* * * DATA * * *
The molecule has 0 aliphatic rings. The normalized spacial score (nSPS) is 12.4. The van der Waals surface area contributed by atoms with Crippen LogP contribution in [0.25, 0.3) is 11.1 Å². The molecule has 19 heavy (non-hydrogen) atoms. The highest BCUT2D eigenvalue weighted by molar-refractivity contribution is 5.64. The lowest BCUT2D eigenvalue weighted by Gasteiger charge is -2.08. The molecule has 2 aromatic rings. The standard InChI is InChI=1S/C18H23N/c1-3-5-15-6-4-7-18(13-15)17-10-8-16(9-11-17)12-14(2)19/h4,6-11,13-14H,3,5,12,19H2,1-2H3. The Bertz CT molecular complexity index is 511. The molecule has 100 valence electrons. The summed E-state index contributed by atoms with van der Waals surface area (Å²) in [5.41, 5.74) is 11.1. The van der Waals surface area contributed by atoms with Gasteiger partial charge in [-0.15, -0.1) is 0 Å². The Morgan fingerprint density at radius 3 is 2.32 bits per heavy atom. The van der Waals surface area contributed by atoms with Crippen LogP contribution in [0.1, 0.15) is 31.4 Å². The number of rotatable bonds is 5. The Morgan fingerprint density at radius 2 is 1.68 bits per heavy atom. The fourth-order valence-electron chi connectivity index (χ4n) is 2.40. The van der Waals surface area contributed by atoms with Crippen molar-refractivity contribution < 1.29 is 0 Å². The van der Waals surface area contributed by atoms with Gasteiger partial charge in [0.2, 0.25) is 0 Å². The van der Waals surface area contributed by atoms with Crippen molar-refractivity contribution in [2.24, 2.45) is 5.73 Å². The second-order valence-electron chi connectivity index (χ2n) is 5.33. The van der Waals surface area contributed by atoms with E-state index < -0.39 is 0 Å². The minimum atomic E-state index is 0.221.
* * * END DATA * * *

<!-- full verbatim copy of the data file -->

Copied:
The molecule has 0 aliphatic rings. The normalized spacial score (nSPS) is 12.4. The van der Waals surface area contributed by atoms with Crippen LogP contribution in [0.25, 0.3) is 11.1 Å². The molecule has 19 heavy (non-hydrogen) atoms. The highest BCUT2D eigenvalue weighted by molar-refractivity contribution is 5.64. The lowest BCUT2D eigenvalue weighted by Gasteiger charge is -2.08. The molecule has 2 aromatic rings. The standard InChI is InChI=1S/C18H23N/c1-3-5-15-6-4-7-18(13-15)17-10-8-16(9-11-17)12-14(2)19/h4,6-11,13-14H,3,5,12,19H2,1-2H3. The Bertz CT molecular complexity index is 511. The molecule has 100 valence electrons. The summed E-state index contributed by atoms with van der Waals surface area (Å²) in [5.41, 5.74) is 11.1. The van der Waals surface area contributed by atoms with Gasteiger partial charge in [-0.15, -0.1) is 0 Å². The Morgan fingerprint density at radius 3 is 2.32 bits per heavy atom. The van der Waals surface area contributed by atoms with Crippen LogP contribution in [0.1, 0.15) is 31.4 Å². The number of rotatable bonds is 5. The Morgan fingerprint density at radius 2 is 1.68 bits per heavy atom. The fourth-order valence-electron chi connectivity index (χ4n) is 2.40. The van der Waals surface area contributed by atoms with Crippen molar-refractivity contribution < 1.29 is 0 Å². The van der Waals surface area contributed by atoms with Gasteiger partial charge in [0.2, 0.25) is 0 Å². The van der Waals surface area contributed by atoms with Crippen molar-refractivity contribution in [2.24, 2.45) is 5.73 Å². The second-order valence-electron chi connectivity index (χ2n) is 5.33. The van der Waals surface area contributed by atoms with E-state index < -0.39 is 0 Å². The minimum atomic E-state index is 0.221.